May 09, 2005
Microsoft Car 1.0
What would you say to a car that doesn't crash? Would you say the same thing if you heard it was powered by Microsoft?
Microsoft Corp. mogul Bill Gates and the leader of Ford Motor Co. outlined a future Friday in which software enables cars to fix themselves and avoid accidents.
Gates and Bill Ford Jr., Ford's chairman and chief executive, said high-definition screens, speech recognition technology, cameras, digital calendars and navigation equipment with directions and road conditions will set car companies apart from their competitors.
Eventually, Gates said, there could be a car that wouldn't let itself crash.
"That absolutely should be the goal," Gates told several hundred participants of the Microsoft Global Automotive Summit at the automaker's suburban Detroit campus. "The embrace of technology will be the key for the leaders of the industry."
The jokes just write themselves, don't they? Via the Dark Star Gazette
, which plays along and considers some actual implications of this hypothetical technology.
Posted by Charles Kuffner on May 09, 2005 to Technology, science, and math
You know, I checked my calendar and I noticed that today is not April 1st.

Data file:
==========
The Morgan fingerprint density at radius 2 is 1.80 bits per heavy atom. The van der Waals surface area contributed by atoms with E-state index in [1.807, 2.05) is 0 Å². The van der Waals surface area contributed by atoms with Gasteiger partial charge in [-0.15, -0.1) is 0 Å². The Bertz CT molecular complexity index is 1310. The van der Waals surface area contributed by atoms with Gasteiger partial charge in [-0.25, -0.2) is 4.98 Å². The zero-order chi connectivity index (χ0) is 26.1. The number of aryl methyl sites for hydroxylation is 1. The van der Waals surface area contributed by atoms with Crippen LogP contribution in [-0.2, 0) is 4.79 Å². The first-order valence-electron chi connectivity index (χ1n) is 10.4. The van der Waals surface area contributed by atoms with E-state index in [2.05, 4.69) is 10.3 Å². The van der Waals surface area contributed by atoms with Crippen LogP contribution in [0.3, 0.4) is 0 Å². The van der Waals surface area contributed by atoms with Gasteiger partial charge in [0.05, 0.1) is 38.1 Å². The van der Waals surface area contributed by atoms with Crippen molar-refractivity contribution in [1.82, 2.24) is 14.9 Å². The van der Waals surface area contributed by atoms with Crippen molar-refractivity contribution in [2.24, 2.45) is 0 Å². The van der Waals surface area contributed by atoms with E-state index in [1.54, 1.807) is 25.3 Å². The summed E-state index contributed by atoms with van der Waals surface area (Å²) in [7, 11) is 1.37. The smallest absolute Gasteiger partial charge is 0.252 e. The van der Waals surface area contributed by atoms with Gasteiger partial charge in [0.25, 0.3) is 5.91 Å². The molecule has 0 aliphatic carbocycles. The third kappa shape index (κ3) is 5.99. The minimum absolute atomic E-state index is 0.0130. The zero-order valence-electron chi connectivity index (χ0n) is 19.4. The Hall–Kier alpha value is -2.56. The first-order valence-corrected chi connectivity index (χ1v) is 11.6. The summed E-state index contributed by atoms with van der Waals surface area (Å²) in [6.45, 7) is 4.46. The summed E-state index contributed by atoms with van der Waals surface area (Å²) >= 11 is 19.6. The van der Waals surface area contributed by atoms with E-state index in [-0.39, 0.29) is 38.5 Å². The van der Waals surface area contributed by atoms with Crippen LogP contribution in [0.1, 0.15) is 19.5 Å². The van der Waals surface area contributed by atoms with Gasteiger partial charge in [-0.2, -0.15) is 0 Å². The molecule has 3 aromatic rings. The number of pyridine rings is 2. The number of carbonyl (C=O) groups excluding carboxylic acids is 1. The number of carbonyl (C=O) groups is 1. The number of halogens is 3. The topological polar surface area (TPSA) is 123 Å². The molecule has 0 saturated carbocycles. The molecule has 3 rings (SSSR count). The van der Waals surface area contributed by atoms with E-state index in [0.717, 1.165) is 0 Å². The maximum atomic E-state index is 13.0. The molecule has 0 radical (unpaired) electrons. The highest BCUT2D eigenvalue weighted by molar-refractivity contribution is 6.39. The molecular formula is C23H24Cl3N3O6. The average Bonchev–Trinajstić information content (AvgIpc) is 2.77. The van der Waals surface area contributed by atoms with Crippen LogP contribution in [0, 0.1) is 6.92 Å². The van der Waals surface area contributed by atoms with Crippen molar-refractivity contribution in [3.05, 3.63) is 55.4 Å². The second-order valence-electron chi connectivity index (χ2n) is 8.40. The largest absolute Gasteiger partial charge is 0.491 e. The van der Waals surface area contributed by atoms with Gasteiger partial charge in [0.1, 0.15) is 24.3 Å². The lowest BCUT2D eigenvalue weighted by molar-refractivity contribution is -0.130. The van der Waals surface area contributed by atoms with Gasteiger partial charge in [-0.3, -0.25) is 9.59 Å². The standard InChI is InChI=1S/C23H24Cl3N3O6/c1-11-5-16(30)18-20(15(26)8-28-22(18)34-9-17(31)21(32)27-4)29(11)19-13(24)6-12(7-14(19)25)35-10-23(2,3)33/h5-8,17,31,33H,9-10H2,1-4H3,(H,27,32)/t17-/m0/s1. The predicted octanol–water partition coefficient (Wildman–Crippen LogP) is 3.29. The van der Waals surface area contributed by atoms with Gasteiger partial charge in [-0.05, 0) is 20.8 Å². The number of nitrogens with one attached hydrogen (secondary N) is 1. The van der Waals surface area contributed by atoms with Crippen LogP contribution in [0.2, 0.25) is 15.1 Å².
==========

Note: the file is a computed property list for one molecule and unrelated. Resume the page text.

How long before we see a Linux-powered BMW? :-)
How about a Macintosh-run Toyota? :-)
Of course the security system on the Ford Microsoft would need to be patched on a weekly basis. Then again, the old joke about Ford was that it meant "Fix Or Repair Daily". :-)
They do indeed.
Though, tragically, the "blue screen of death" joke is no longer funny anymore.
Although I suppose it makes sense; Microsoft is already making the Ford Pinto of computer operating systems.
I suppose the first MS-Ford smart car will be the "Pinto XP"
First how about a PC that doesn't crash? I look forward to Gates' personal demonstration without seat belts and air bags.
Charles: He can't even make a personal demonstration of Windows without it crashing.
Aw, c'mon, Jim D, those are pretty stale jokes. I run my XP box continuously for literally a month or more at a time with no crashes. The last thing that actually locked up my Win XP system was my vain attempt to install QuickTime, which is written by... do I have to lay it in your lap?